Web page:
Accusations of megalomania have been projected onto Bjarke Ingels and his company, BIG, with 550 employees in offices in Copenhagen, New York, London, and Barcelona. Ingels himself counters the Miesian platitude, “Less is more,” and instead proclaims, “Yes is more.”

Bjarke Ingels (photo by Thomas Loff); Ingels sketching (photo from youtube.com); W57, New York, New York (photo from claudejobin.com)

Check yourself. When does confidence become righteousness, talent become ego, and prowess become arrogance? How does self-assurance and pride become condescension and smugness? Who shall “inherit the earth”?

GORGEOUS—BUT HOW THE HECK DID THAT GET BUILT?

July 23, 2021

King Abdullah Petroleum Studies and Research Center, Riyadh, Saudi Arabia, by Zaha Hadid Architects (photo from architizer.com)

Every so often, I see a great design, a building of extraordinary exploration and creativity. Having appreciated the architectural marvel, my first question is this: How did the architect convince the client to build this incredible design? It’s not the bold design concepts with which I am impressed. We all have them, from our early student work to veteran sketches. The challenge is getting said ground-breaking ideas implemented.

Gallery House, Bansberia, Mithapukur More, India, by Abin Design Studio (photo from architizer.com)

Often, architects generate beautiful designs, even earth-shattering, potentially career-changing ideas. But without a courageous client, a true believer in the architect’s talents, such designs remain pencil lines on paper or digital files in the computer. But big ideas do get built, and I wonder how the successful architect persuades the board of directors. I can’t imagine it goes like this.

Cloudscape of Haikou, Hainan Province, China, by MAD (photo by AOG Vision)

Client, “Love the gorgeous roof design, but how much more will this cost?”

Unfazed Architect, “I would need to double your budget. . . so about $50 million more and an extra year of time.”

Upset Client, “A really creative design, but c’mon, are you insane?!”

Architect with a Grin: “You should really do it. It will be great”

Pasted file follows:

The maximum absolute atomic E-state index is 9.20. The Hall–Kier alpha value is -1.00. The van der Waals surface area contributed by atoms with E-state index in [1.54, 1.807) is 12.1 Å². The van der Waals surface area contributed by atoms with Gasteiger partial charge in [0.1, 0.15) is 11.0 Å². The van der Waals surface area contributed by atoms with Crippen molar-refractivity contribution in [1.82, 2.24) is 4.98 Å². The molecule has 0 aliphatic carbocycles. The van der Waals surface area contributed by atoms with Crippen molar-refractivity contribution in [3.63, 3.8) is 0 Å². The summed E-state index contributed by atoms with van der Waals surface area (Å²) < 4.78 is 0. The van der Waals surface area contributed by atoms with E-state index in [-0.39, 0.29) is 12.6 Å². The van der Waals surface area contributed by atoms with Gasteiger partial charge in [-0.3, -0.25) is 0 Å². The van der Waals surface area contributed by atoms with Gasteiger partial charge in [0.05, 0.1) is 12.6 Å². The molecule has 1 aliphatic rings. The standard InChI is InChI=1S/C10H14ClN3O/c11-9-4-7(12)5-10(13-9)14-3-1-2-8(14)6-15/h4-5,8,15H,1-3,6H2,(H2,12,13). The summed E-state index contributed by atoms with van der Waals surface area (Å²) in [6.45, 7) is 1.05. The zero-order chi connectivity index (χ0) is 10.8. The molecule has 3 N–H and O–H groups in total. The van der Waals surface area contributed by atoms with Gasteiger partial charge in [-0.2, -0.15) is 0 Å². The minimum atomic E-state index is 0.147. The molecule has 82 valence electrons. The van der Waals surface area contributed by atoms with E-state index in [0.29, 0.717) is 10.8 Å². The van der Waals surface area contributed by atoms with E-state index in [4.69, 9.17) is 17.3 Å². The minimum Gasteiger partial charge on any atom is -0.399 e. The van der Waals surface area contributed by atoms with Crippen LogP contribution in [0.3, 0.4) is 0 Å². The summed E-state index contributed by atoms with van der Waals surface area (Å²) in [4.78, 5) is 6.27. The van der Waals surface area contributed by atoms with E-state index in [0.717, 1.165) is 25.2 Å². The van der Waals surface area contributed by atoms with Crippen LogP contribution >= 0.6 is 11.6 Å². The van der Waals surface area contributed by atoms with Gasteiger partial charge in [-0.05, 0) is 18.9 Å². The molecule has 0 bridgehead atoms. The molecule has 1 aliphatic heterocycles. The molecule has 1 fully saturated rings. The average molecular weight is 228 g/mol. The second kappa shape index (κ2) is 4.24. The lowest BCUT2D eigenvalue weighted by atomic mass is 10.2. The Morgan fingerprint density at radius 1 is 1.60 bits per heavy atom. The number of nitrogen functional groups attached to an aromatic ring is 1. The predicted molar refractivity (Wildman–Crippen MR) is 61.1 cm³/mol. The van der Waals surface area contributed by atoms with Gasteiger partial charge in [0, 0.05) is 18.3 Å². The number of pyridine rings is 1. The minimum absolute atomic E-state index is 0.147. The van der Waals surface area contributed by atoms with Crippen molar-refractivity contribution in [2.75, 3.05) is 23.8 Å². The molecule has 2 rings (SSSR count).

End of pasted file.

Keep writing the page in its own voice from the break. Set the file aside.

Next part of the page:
Converted Client: “Uh, okay, I am convinced. Let’s do it!”

De Young Museum, San Francisco, California, by Herzog and de Meuron (photo by Steve Proehl)

This kind of thing doesn’t really happen, does it? But then, we see these incredible museum designs (here, here, and here), performing art centers, even residential estates—and we see them a lot. Take the example of the de Young Musuem in San Francisco by Swiss architects, Herzog and de Meuron. How the heck did they get their design endorsed by the museum board and stakeholders, as well as the typically conservative community focused more on historical preservation and Victorian dollhouses than groundbreaking Modernism?

De Young Museum, San Francisco, California, by Herzog and de Meuron (photo by Duccio Malagamba)

Yes no argument—the design is striking with its custom-perforated, dimpled-copper exterior panels. But how does the client embrace this? What devices of persuasion do the architects use when presenting their warping low-slung building, all covered in murky brown metal from top to bottom, holes and bubbles on the surface, and a twisted contorted observation tower—all set within the idyllic setting of Golden Gate Park? And at $135 million?

Musee Atelier Audemars Piguet, Jura-Nord Vaudois, Switzerland, by BIG (photo from architizer.com)

What about the Danish company named BIG? Its fearless leader, Bjarke Ingels, comes up with ideas literally from the pages of comic books. Keep in mind again: We all have exciting fantastical ideas. Yet, BIG gets them all built. These aggressive ambitious designs of Ingels—that usually sit in the back pages of another architect’s sketchbook—are for BIG, constructed in reality.

Grove at Grand Bay, Miami, Florida, by BIG (photo from architizer.com)

After these design and political hurdles, such a project must also: leap through the permitting agencies; make itself constructible in the real world of labor and materials; and all the other logistical nightmares that even the most modest of architectural projects must endure, i.e.: weather, costs, schedule. Maybe the influence over the client is done through sheer salesmanship and will power, mystique of the genius-artist, or Jedi-mind tricks. I don’t’ know. So if anyone knows the secret, please shine a light for the rest of us.

Anhui Science and Technology Musuem, Hefei, China, by Preston Scott Cohen, Inc. (photo from prestonscottcohen.com)
© Poon Design Inc.